What Documents Do I Need for My Personal Injury Case?
Posted on Tuesday, February 1st, 2022 at 3:04 pm
You need specific documentation to build a successful personal injury case. Additionally, you must provide sufficient evidence of someone else’s negligence to prove they were at fault for the accident. Without the necessary evidence to show what happened and the injury you suffered, it’s unlikely you’ll receive the compensation you’re entitled to.
Handling a personal injury case requires understanding the complexities of the process and steps involved. No two cases are alike, which means the evidence you need for your case might not necessarily be what someone else needs in their case. You should know whether certain documents will be valuable before you waste your time locating them. There are some documents that nearly everyone with this type of case needs, however.
It’s a good idea to hire a personal injury attorney immediately after the accident. Your legal team can investigate and gather all the available evidence to help you hold the negligent party liable. Without an experienced attorney by your side, you could face a denied claim or receive much less compensation than you deserve.
If you’re pursuing a personal injury case, contact us first, and then you should work to obtain the various documents listed below.
A police or incident report is the first piece of evidence available after an accident. It can set the tone for the future of your personal injury case. The document can contain relevant information regarding the cause of the incident and the party responsible for your injury. It can also include details, such as:
- Whether witnesses saw what transpired
- Location of the accident
- Injuries suffered during the incident
- The sequence of events leading up to the accident
- Insurance coverage information
A police report is often available when an officer investigates a motor vehicle crash. Law enforcement should show up at the scene when someone calls 911 to report what happened. The report could consist of details that can help you prove another driver or party’s actions caused the accident.
Incident reports can include information regarding an injury suffered in a public place, such as a restaurant, shopping mall, or at work. You should inform the manager of the accident and ask to complete an incident report. You can write down information related to what took place and include the date and your signature.
Accident Scene Photos
You should take pictures at the accident scene if possible. Unfortunately, some people sustain debilitating injuries and can’t get up and walk around after a traumatic incident. If your injury isn’t too serious, obtain photographic evidence to use in your case.
Accident scene photos can be helpful in some personal injury cases. For example, if you were involved in a car accident, take pictures of the crash site. Snap photos of debris in the road, skid marks, and damage to the vehicles. Or you can take pictures or a video of the dangerous conditions on someone’s property, such as defective stairs or a wet floor that resulted in your fall.
Medical records can provide indisputable proof of an injury. When you go to the hospital or your doctor’s office, the notes they write for your patient file can include information related to the accident. Your treating physicians might address the cause of your injuries, such as medical malpractice or a truck accident. That becomes evidence to show you suffered a new injury instead of symptoms from a preexisting condition.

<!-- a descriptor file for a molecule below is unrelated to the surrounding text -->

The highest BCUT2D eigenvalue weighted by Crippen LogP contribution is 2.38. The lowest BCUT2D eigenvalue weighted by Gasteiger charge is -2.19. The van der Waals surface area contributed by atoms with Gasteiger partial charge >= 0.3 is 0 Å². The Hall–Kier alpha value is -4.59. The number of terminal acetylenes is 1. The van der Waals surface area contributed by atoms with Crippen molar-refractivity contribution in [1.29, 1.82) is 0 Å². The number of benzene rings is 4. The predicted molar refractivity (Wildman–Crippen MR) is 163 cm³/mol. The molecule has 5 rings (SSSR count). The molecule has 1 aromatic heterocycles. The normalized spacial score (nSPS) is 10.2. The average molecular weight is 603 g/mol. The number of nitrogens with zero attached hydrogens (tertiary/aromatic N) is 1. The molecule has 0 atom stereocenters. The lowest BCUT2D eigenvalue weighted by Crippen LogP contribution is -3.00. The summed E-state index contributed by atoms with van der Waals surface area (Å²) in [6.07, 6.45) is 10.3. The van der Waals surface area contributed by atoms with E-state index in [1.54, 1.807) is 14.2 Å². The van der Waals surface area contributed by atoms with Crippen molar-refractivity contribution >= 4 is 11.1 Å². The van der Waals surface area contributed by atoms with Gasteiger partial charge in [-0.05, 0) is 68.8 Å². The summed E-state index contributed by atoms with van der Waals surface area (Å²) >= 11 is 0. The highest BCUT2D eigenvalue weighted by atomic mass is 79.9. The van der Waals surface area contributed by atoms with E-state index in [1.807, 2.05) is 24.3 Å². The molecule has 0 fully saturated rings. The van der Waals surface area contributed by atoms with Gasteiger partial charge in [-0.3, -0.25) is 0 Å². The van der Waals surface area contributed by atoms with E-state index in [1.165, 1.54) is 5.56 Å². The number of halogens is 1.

Every time you attend an appointment, keep any documentation you receive, such as:
- Surgical reports
- Physical therapy notes
- Imaging test results
- Diagnostic orders
- Hospitalization records
- Ambulance services
- In-patient rehabilitation notes
You should receive compensation to cover the costs you incur after an accident. If someone else is liable for your injury, they should become financially responsible for your losses. It’s vital to maintain documents showing your expenses from the accident, such as:
- Repair estimate from damage to your vehicle in a car accident
- Physician copays
- Home healthcare services
- Operative bills
- Assistive medical devices
- Expenses for necessary changes at home, such as installing a ramp for a wheelchair
If you have out-of-pocket costs, you should also keep your receipts or print out bank statements. Sometimes, out-of-state accident victims need to extend their trips. Rental cars, rideshare services, hotel stays, and other expenses are common for tourists who must seek treatment after an accident. If any of the above is confusing, feel free to contact us for a free, no-obligation consultation.
Lost Wage Reports
You should complete a lost wage report if your injury prevents you from returning to your job or earning your usual income. The report can show the number of hours you missed and the pay you couldn’t make due to the accident. You could seek compensation to cover the money you didn’t earn while recovering.
Additionally, you could pursue compensation for your loss of earning capacity if the accident leaves you with a permanent injury. Many people develop disabilities and can’t return to work. The lost wage report can provide detailed information regarding your average pay and what you will miss out on in the future due to your inability to maintain employment.
Farris, Riley & Pitt, LLP has fought on behalf of accident victims for over 20 years. Our Birmingham personal injury lawyers are ready to advocate for your rights and seek the money you’re owed from the insurance company.
If you suffered an injury in an accident due to someone’s negligence, call Farris, Riley & Pitt, LLP at (205) 324-1212 right now for your free consultation.